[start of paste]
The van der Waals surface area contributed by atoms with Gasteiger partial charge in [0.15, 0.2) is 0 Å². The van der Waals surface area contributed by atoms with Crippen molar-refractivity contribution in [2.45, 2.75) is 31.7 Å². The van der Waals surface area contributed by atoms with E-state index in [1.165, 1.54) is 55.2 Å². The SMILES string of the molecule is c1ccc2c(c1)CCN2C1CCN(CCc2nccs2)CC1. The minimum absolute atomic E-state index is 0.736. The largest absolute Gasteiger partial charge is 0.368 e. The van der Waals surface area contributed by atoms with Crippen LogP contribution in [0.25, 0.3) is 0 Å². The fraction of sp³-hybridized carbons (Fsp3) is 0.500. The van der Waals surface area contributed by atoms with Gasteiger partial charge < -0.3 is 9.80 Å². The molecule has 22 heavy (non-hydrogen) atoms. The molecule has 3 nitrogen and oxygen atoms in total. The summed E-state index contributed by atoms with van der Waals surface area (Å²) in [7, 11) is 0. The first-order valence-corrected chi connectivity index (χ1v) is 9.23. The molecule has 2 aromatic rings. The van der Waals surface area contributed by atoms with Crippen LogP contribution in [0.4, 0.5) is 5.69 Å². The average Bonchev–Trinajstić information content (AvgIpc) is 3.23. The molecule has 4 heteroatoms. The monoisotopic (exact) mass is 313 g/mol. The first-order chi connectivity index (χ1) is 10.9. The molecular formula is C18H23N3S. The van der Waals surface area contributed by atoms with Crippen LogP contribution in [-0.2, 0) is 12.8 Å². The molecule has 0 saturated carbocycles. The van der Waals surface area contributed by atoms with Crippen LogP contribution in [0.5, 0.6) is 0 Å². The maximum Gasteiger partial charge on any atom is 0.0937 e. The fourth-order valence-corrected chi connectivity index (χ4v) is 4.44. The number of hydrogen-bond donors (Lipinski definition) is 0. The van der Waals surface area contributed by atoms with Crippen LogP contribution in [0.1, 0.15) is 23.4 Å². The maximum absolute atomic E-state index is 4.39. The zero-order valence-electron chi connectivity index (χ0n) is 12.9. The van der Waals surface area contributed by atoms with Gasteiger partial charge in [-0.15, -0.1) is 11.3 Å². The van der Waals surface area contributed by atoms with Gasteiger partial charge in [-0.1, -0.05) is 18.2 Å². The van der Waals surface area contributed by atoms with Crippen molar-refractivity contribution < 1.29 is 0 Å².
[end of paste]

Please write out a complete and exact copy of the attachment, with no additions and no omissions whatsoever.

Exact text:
The van der Waals surface area contributed by atoms with Gasteiger partial charge in [0.15, 0.2) is 0 Å². The van der Waals surface area contributed by atoms with Crippen molar-refractivity contribution in [2.45, 2.75) is 31.7 Å². The van der Waals surface area contributed by atoms with E-state index in [1.165, 1.54) is 55.2 Å². The SMILES string of the molecule is c1ccc2c(c1)CCN2C1CCN(CCc2nccs2)CC1. The minimum absolute atomic E-state index is 0.736. The largest absolute Gasteiger partial charge is 0.368 e. The van der Waals surface area contributed by atoms with Crippen LogP contribution in [0.25, 0.3) is 0 Å². The fraction of sp³-hybridized carbons (Fsp3) is 0.500. The van der Waals surface area contributed by atoms with Gasteiger partial charge < -0.3 is 9.80 Å². The molecule has 22 heavy (non-hydrogen) atoms. The molecule has 3 nitrogen and oxygen atoms in total. The summed E-state index contributed by atoms with van der Waals surface area (Å²) in [7, 11) is 0. The first-order valence-corrected chi connectivity index (χ1v) is 9.23. The molecule has 2 aromatic rings. The van der Waals surface area contributed by atoms with Crippen LogP contribution in [0.4, 0.5) is 5.69 Å². The average Bonchev–Trinajstić information content (AvgIpc) is 3.23. The molecule has 4 heteroatoms. The monoisotopic (exact) mass is 313 g/mol. The first-order chi connectivity index (χ1) is 10.9. The molecular formula is C18H23N3S. The van der Waals surface area contributed by atoms with Crippen LogP contribution in [-0.2, 0) is 12.8 Å². The molecule has 0 saturated carbocycles. The van der Waals surface area contributed by atoms with Crippen LogP contribution in [0.5, 0.6) is 0 Å². The maximum Gasteiger partial charge on any atom is 0.0937 e. The fourth-order valence-corrected chi connectivity index (χ4v) is 4.44. The number of hydrogen-bond donors (Lipinski definition) is 0. The van der Waals surface area contributed by atoms with Crippen LogP contribution in [0.1, 0.15) is 23.4 Å². The maximum absolute atomic E-state index is 4.39. The zero-order valence-electron chi connectivity index (χ0n) is 12.9. The van der Waals surface area contributed by atoms with Gasteiger partial charge in [-0.15, -0.1) is 11.3 Å². The van der Waals surface area contributed by atoms with Gasteiger partial charge in [-0.1, -0.05) is 18.2 Å². The van der Waals surface area contributed by atoms with Crippen molar-refractivity contribution < 1.29 is 0 Å².